"Maybe there's a way we could group those students together throughout that time, have discussions focused on some of those areas and provide programming which allows them to develop their own skills and education in these important areas, which would improve the whole campus environment and the experience here at Tufts," Monaco said.
However, he said that much of this programming would hinge on restructuring the residence halls to include more study and group meeting spaces. The university renovated dorms including South Hall and Latin Way over the summer, but those projects served to update each dorm's facilities rather than completely redesign them, Monaco added.
"I don't think it'll be solved in the strategic plan process - it's a long-term vision - but I do think that we need to look at that whole area and decide what we want to achieve in the future for Tufts students that live here on campus," he said.
Although Monaco still enjoys engaging in activities on campus, whether by attending student performances or training with the Tufts Marathon Team, this semester he spent more time traveling off campus in an effort to boost university fundraising.
"Last year, without David Harris here as the provost, I felt I had to spend a lot of time getting to know the Tufts community and leading the academic mission at the same time that I was doing the external work," he said. "So, now that David is here and pushing forward things like the strategic plan, I think it will allow me to spend more time on the external side of the job in the sense of fundraising."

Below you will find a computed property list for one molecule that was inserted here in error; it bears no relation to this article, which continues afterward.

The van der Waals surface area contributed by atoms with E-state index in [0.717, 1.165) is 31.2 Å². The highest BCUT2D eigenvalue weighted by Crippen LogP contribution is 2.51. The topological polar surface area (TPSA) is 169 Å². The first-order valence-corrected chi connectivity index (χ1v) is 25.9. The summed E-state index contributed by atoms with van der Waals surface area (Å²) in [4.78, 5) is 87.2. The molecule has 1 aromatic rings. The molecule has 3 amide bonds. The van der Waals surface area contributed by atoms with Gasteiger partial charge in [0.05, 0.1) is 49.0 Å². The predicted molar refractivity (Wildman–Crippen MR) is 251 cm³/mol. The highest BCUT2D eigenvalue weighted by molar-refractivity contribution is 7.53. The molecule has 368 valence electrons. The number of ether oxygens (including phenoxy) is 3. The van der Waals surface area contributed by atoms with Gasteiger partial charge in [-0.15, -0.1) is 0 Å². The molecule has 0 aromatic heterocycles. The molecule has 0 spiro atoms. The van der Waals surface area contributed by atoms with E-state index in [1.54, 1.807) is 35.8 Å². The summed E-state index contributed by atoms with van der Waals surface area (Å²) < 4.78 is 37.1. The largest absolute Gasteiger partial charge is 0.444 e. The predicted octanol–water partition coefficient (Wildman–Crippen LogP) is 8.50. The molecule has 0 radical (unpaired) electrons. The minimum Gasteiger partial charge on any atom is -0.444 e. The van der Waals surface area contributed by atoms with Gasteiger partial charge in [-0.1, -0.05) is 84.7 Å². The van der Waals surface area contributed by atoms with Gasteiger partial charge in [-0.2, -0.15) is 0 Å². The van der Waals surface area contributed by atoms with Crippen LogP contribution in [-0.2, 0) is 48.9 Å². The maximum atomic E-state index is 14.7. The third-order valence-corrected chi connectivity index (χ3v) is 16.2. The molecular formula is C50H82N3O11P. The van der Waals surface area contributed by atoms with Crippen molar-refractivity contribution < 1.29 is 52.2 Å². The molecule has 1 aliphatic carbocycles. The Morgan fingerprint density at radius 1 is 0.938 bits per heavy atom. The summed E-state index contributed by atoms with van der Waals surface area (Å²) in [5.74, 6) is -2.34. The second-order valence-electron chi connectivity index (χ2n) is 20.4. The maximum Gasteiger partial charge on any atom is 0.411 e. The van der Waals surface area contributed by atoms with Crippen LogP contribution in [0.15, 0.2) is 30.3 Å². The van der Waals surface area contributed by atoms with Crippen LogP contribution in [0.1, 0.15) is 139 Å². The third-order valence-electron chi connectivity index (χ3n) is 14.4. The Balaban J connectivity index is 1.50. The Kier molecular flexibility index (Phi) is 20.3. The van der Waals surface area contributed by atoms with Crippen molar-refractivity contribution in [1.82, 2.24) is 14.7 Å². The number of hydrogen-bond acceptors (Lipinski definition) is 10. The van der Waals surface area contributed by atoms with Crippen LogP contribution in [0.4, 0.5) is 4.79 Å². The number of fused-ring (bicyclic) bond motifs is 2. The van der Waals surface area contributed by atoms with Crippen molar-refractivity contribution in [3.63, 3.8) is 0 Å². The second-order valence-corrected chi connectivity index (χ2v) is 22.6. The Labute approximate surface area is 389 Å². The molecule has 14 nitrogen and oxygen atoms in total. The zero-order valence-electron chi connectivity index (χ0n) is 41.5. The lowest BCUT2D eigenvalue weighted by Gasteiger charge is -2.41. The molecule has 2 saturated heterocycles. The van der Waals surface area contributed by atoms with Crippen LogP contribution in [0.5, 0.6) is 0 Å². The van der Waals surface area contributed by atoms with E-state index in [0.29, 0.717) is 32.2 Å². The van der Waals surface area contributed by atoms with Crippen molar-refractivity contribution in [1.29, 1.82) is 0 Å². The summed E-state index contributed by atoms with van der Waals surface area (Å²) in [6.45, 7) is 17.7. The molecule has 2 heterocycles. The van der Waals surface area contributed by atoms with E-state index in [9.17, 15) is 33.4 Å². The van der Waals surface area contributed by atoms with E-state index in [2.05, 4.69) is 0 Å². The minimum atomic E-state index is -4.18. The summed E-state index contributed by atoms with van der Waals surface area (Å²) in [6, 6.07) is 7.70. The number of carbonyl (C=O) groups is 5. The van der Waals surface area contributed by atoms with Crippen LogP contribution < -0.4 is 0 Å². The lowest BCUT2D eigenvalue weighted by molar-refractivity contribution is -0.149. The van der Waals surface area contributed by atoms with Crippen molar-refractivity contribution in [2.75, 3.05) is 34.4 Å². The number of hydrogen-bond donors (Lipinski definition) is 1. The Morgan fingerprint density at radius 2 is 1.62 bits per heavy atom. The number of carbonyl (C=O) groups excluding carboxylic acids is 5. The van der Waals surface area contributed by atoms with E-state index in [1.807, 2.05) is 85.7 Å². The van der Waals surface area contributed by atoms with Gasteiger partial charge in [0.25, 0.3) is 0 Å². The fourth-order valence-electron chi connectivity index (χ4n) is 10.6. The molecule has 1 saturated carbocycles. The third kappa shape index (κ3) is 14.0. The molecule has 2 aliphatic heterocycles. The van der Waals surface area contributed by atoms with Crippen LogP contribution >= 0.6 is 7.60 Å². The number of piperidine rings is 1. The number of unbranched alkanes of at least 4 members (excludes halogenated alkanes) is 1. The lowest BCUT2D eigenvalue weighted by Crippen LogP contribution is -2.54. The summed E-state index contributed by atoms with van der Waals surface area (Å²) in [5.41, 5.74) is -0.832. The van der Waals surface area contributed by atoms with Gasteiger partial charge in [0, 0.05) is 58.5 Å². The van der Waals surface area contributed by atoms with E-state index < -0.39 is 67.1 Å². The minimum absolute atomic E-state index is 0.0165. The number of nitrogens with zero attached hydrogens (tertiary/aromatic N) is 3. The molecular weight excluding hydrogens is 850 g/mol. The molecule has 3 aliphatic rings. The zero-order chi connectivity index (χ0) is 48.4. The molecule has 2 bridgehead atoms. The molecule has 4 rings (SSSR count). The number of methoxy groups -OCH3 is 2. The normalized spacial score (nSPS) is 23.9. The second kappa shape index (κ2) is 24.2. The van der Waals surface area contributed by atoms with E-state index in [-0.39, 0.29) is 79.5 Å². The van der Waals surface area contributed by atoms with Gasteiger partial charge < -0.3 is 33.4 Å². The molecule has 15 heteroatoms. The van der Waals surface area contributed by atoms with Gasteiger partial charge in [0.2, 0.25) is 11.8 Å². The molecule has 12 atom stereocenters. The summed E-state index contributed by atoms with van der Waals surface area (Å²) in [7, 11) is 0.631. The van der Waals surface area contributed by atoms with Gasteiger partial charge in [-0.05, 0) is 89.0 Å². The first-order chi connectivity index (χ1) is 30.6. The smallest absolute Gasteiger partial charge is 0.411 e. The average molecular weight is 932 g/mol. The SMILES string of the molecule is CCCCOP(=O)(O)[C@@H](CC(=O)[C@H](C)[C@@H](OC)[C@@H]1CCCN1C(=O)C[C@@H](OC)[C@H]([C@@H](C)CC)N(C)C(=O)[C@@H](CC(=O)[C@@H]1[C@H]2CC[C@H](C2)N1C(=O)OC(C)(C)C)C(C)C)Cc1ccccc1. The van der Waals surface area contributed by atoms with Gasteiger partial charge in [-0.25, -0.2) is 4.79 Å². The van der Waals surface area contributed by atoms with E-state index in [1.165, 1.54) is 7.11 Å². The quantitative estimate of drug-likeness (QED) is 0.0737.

This comes on the heels of the launch of a new financial aid initiative that aims to increase the total amount of financial aid available to incoming students. Monaco hopes that, in turn, the initiative will add to the socioeconomic, cultural and ethnic diversity of the student body.
Over the course of two years, the campaign aims to raise $25 million for the endowment that is designated for financial aid, according to Monaco. The university plans to match gifts of at least $100,000 contributed to the endowment's scholarship fund.
"The whole thing will shift us into a more competitive position and help drive the diversity that we want to achieve," he said.
In an interview with the Daily in March, Monaco said he wanted to implement a need-blind policy by the end of his tenure at Tufts, but acknowledged that this would require a more sizable endowment. The Office of Admissions currently operates on a need-sensitive basis, considering the applicant's financial need when making admissions decisions.
The start of this academic year has signaled a shift in focus. Monaco asserted that at this time, he would rather work to expand financial aid than pursue a need-blind policy.
"I'm not sure I would set it as a goal to be need-blind because it's hard to attain, and also hard to maintain," he said.
The anonymous monetary gift that allowed Tufts to temporarily adopt a need-blind program in 2007 and 2008, Monaco said, was a sum that was supposed to be spent instead of put to the endowment.
"And so when the money was spent, we found ourselves unable to maintain need-blind [admissions]," he said.